Residents pressing the Fort Worth City Council to formally vote on whether to join a lawsuit challenging the state’s new “sanctuary cities” law will get their wish.
Councilman Carlos Flores, who supports joining the lawsuit, has submitted a council proposal to put the issue on the agenda for Tuesday’s meeting. The proposal directs the city manager and city attorney to take legal action to join litigation brought by Maverick County and city of El Cenizo opposing Senate Bill 4. Council member Ann Zadeh, Gyna Bivens and Kelly Allen Gray also support the move.
In addition, the council is scheduled to consider a resolution that calls on the federal government to change current immigration laws and states that Fort Worth officials are willing to help state and federal officials on those policies.
Mayor Betsy Price and four other council members have said they don’t think joining the lawsuit will accomplish much, but they also don’t like SB4. Supporting the resolution would give them a way to express their dislike for the law, which goes into effect Sept. 1.
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“Our police officers are not immigration officials, their relationship in immigrant communities is challenged by a strong sense of fear and distrust,” the resolution states. It goes on to state, “everyone in Fort Worth deserves to live without fear. The City strongly supports legislative action at the federal level that reforms our broken immigration system.”
Two weeks ago, when the council discussed SB4, city staff was given no direction to do anything and the issue was left hanging. It’s unlikely the 5-4 divide will change.
We need to have this vote. We’re at a point where we need some action.
Carlos Flores, District 2 councilman
Flores said Friday, though, that implications of SB4 are too important for the council to ignore and that the body has an obligation to look at laws they feel are unfair or unjust. He said SB4 is an “unfunded mandate on law enforcement” and “amounts to a ‘show me your papers’ action.”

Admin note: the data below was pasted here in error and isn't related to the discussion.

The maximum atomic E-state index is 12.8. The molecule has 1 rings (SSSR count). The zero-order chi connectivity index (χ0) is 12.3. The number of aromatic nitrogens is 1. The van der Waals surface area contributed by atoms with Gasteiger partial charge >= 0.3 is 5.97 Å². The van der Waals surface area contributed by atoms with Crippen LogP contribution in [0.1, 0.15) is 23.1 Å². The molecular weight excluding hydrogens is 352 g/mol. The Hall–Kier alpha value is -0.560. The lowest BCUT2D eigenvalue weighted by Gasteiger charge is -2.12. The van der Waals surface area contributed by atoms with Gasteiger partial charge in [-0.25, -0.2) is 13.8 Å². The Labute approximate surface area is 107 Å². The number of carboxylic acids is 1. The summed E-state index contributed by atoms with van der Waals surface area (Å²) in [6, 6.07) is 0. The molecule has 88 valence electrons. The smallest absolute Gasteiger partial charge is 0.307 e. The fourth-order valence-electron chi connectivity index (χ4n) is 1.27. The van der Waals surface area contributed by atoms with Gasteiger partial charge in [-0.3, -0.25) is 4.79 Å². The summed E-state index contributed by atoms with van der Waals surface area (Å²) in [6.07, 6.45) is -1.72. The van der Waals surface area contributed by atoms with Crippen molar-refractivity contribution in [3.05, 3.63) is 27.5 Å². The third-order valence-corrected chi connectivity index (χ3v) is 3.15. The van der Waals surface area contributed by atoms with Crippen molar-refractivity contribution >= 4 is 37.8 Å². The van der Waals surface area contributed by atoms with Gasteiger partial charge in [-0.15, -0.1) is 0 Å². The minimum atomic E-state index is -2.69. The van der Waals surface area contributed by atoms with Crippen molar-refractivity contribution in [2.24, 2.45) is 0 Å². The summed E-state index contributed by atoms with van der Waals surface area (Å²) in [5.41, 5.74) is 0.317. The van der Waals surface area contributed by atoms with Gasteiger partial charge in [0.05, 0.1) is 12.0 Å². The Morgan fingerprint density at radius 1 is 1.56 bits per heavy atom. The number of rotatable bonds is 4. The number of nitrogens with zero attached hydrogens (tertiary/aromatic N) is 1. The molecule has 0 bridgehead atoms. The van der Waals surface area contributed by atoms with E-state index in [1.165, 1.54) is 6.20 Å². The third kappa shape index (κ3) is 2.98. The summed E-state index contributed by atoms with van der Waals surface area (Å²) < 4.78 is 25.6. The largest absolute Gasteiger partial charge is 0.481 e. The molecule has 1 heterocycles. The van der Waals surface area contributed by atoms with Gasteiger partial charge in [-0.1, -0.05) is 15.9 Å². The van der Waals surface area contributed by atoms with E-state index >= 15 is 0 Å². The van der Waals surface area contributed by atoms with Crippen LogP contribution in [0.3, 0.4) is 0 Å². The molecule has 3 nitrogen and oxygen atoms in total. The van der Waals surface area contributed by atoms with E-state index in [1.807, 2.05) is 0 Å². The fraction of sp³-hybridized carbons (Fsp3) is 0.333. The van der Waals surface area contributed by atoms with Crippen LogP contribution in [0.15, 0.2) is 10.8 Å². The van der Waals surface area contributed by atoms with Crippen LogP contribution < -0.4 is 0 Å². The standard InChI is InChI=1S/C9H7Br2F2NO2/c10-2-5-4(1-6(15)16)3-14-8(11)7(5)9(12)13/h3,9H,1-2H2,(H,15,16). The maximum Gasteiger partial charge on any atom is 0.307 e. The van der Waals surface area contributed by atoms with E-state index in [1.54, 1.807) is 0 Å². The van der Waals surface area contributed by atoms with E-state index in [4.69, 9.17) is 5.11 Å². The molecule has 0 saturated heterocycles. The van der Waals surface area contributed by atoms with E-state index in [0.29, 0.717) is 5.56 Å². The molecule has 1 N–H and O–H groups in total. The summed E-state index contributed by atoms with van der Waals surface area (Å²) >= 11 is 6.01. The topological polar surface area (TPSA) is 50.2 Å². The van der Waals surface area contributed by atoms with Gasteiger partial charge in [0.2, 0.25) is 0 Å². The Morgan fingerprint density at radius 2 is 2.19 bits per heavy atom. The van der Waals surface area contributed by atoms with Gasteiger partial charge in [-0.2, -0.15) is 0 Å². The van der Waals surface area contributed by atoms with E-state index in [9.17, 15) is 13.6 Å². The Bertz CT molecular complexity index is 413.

“We’ve had the discussions. We’ve had the briefings,” Flores said. “We need to have this vote. We’re at a point where we need some action.”
SB4 allows local law enforcement officers to question the immigration status of people they stop or arrest. SB4 also requires police chiefs and sheriffs to comply with federal requests to hold criminal suspects for deportation or face hefty fines, among other things.
Flores said he questions its constitutionality and the impact it will have on elected officials, like himself, who will face fines and sanctions if they speak out against the law.
“SB4 raises many constitutional issues,” Flores says in his proposal. “It violates the First Amendment rights of elected and appointed officials because it chills policy dissent. Litigation is necessary to protect the authority of the city to effectively manage and direct limited public safety resources of the city and to protect the public.”
Typically, council members hear and discuss issues in work session a week before they vote on them. Because Flores is asking that the issue be on the work session agenda and the regular meeting agenda the same week, it may not come to a vote this week.
He will have to ask the council to waive the rules of procedures, which requires a two-thirds majority, or votes from six of the nine members. If that doesn’t happen, the proposal will stay on the agenda and a vote taken Aug. 29, three days before the law takes effect.
At its Aug. 1 work session, the council heard from a city attorney and an assistant police chief about SB4 and how police plan to move forward when the law takes effect. The only thing that could prevent it is a ruling from a federal judge in San Antonio, who has held hearings in the case and is expected to rule.
Austin, Dallas, Houston and San Antonio have joined the lawsuit, leaving Fort Worth as the next largest city not to do so.
This past Wednesday, a federal judge in Austin dismissed a lawsuit filed by Texas Attorney General Ken Paxton, who was seeking a pre-emptive ruling on the law’s constitutionality. Gov. Greg Abbott signed the bill into law in May.
At its Aug. 1 meeting, the council spent nearly three hours hearing from about 75 people urging them to join the lawsuit.
This is the first time this year a council member has proposed to put something on the agenda. In 2016, there were three council member-initiated proposals, but those covered fee waivers, according to the City Secretary’s office.
This article contains information from the Star-Telegram archives.